Mapping the arts and humanities

An arrangement of colourful pins linked together with string on a pale blue background suggesting a network of connections.

A new project is mapping the UK’s arts and humanities infrastructure for the first time; how will it help to strengthen the UK’s global standing in the sector?

The ‘Mapping the Arts and Humanities’ project, which launched earlier this year, will produce an interactive map to allow users to find and connect with research activity more easily, and boost visibility for research centres and networks across the country.

Funded by the Arts and Humanities Research Council (AHRC) and Research England, this is the first time a full picture of the arts and humanities infrastructure across the UK will be built.

It is easy to assume the thriving research and innovation ecosystem we engage in today was always so.

Finding and supporting the best ideas

Finding, supporting, and scaling the best ideas (indeed knowing when to get out of the way of powerful ideas that can thrive on their own) so that these ideas can flourish in the future is more an art form, and less an output of a cookie-cutter equation with a few variables plugged in to punch out the final shape.

Without a guide to our past to know where we have come from, this art form becomes exponentially more difficult.

I would argue that without a knowledge of our past, innovation itself is left story-less, blind to the possibilities of the future. Ultimately, it is only the ideas that capture our imagination that drive us forward.

Long-term recommendations

In the mid-1990s, the bipartisan Dearing Inquiry Report set forth long-term recommendations on the purpose, size, shape, structure and funding of higher education.

The report endorsed a view of higher education as a private good, driven by fees and market regulation, rather than a social good.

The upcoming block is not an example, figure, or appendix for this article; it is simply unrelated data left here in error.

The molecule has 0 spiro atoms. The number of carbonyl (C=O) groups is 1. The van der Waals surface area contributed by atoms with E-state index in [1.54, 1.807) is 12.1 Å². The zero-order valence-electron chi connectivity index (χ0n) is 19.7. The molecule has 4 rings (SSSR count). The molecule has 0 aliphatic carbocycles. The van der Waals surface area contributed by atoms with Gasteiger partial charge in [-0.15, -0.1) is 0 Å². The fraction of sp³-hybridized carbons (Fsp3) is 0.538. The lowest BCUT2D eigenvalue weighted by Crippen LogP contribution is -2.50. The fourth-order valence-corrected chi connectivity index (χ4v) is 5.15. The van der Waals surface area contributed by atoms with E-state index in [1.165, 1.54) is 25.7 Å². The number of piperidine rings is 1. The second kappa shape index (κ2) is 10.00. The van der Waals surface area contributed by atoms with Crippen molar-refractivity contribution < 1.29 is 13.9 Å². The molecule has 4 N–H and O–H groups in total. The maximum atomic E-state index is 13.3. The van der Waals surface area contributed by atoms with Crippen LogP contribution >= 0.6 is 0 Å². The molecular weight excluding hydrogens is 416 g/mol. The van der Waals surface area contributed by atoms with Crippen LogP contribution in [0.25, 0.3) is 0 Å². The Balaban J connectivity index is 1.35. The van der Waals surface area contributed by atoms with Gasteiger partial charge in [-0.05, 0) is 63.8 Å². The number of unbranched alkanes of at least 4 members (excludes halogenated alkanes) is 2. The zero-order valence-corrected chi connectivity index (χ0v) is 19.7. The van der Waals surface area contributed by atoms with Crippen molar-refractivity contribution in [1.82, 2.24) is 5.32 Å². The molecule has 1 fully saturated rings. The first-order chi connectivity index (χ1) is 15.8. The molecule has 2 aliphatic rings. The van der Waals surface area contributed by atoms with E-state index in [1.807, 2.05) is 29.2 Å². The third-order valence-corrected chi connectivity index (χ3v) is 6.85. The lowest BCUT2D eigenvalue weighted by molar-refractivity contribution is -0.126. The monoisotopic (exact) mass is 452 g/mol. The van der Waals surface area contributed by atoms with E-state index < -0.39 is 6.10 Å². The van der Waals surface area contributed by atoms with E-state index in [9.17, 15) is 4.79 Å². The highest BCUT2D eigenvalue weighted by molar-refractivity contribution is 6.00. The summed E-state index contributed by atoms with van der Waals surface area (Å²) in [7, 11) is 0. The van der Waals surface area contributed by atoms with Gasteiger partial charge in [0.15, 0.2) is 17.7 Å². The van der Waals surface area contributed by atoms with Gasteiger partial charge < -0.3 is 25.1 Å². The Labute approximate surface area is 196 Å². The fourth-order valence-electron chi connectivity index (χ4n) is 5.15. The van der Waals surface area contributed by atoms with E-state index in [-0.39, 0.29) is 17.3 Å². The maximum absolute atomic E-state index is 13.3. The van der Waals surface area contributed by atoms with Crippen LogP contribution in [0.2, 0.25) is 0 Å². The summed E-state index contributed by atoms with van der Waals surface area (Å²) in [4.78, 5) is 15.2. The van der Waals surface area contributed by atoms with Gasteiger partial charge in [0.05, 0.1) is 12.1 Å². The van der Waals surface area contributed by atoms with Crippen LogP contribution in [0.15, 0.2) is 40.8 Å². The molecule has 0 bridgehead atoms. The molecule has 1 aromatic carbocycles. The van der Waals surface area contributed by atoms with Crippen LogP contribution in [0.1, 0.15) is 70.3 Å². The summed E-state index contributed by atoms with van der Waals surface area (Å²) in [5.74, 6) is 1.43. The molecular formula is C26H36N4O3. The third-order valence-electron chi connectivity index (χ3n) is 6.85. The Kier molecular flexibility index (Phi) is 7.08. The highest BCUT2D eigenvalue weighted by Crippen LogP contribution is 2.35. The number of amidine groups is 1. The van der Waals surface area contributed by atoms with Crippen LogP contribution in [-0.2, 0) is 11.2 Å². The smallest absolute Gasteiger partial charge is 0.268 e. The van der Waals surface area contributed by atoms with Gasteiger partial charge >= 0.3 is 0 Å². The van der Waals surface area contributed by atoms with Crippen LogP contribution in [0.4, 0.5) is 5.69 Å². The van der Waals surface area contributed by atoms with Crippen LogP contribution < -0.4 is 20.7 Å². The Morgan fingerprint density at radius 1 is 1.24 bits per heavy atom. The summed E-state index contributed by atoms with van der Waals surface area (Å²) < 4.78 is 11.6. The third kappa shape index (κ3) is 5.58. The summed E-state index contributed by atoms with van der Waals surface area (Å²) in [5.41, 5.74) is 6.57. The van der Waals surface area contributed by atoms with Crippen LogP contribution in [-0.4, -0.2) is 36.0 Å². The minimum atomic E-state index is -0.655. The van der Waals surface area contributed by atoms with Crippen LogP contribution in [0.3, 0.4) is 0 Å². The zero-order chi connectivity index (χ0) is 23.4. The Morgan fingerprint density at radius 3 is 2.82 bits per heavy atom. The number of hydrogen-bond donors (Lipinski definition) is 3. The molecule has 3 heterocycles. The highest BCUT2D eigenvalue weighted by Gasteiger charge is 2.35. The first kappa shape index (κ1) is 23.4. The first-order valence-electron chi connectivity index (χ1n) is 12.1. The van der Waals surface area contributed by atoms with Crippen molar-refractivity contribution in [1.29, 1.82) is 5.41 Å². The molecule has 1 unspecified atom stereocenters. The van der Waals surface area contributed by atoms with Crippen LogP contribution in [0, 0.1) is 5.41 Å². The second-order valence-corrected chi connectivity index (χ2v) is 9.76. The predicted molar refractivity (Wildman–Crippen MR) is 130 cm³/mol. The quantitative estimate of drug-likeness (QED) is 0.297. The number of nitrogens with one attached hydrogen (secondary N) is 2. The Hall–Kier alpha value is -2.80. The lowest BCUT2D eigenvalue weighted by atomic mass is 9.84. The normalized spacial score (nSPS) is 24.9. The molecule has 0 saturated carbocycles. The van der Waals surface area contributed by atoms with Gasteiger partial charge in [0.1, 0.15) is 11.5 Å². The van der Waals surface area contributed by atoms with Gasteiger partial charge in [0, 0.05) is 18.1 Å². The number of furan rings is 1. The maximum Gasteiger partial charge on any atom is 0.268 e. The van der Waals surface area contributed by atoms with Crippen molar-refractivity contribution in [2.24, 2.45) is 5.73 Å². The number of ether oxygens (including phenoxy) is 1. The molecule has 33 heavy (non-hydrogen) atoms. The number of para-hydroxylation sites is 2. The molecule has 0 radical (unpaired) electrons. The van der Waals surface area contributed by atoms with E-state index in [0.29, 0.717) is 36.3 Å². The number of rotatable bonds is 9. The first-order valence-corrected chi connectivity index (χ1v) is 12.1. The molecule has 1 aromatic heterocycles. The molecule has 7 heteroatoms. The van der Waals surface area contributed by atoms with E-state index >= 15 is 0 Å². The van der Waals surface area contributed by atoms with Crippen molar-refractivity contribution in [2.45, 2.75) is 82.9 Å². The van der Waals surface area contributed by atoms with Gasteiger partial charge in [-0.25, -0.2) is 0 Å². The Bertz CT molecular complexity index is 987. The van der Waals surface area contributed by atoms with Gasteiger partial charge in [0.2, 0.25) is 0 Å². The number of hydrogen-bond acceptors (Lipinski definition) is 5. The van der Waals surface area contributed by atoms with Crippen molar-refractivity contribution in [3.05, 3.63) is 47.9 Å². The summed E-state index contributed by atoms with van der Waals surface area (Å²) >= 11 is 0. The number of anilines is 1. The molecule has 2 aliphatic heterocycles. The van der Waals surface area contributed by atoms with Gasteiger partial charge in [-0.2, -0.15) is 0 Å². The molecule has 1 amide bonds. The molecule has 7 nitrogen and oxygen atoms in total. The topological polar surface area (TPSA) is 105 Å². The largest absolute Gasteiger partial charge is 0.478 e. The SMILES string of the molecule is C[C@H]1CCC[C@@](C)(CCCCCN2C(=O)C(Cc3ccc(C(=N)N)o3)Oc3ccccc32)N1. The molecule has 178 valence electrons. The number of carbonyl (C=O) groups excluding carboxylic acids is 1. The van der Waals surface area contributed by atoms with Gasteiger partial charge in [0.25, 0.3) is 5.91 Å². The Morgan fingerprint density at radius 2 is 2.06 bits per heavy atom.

In balance, the report also promoted a culture of life-long learning as a partnership between students, government and society. The establishment of AHRC was proposed as an important route to public funding of research.

Bold ambitions

As the policy landscape has evolved, so the arts and humanities research landscape has adapted and grown with it, responding to new opportunities and priorities and all the while growing our understanding of the world and what it means to be human.

AHRC’s ambitions are bigger and bolder than they have ever been. It is our view that we can strengthen brilliant arts and humanities research by shoring up and significantly enhancing the vital infrastructure that supports it to thrive.

Infrastructure programmes like research infrastructure for conservation and heritage science, convergent screen technologies and performance in realtime and infrastructure for digital innovation and curation in arts and humanities seek to address, at scale, fragmentation, silos and inefficiencies caused by ageing, suboptimal facilities.

They provide access and expertise to new and innovative technologies, and build networks to enable the collaborative approaches that are so critical to addressing contemporary challenges.

They also help realise immediate tangible benefits for cultural institutions, ensuring, for example, that our cultural heritage collections are cared-for, accessible and actively contributing to economic recovery and growth through the tourism and experience economy.

Pace of innovation

However, the pace of innovation necessitates a mapping, a guide, to ensure policy and strategic investments reflect ground realities.

Today the UK’s global standing in arts and humanities research is underpinned by a multifaceted network or ‘infrastructure’ of centres, groups and institutes that genuinely bring researchers together, explore new territory, and make novel connections across fields, sectors and communities.

This infrastructure is a vital driver of the sort of interdisciplinary thinking required in addressing today’s biggest challenges. And it provides fertile ground for the sort of discovery research that will lead us to the next big idea.

But it is often invisible, which means that it is hard for researchers to find one another, even harder for collaborators and policy makers to connect with research activity, and that we as funders are missing potential opportunities to support and nurture excellence.

Mapping the landscape for arts and humanities research today gives us the clearest indication of where we go next.

Find out about the Mapping the Arts and Humanities project.

Top image:  Credit: anilakkus, E+ via Getty Images

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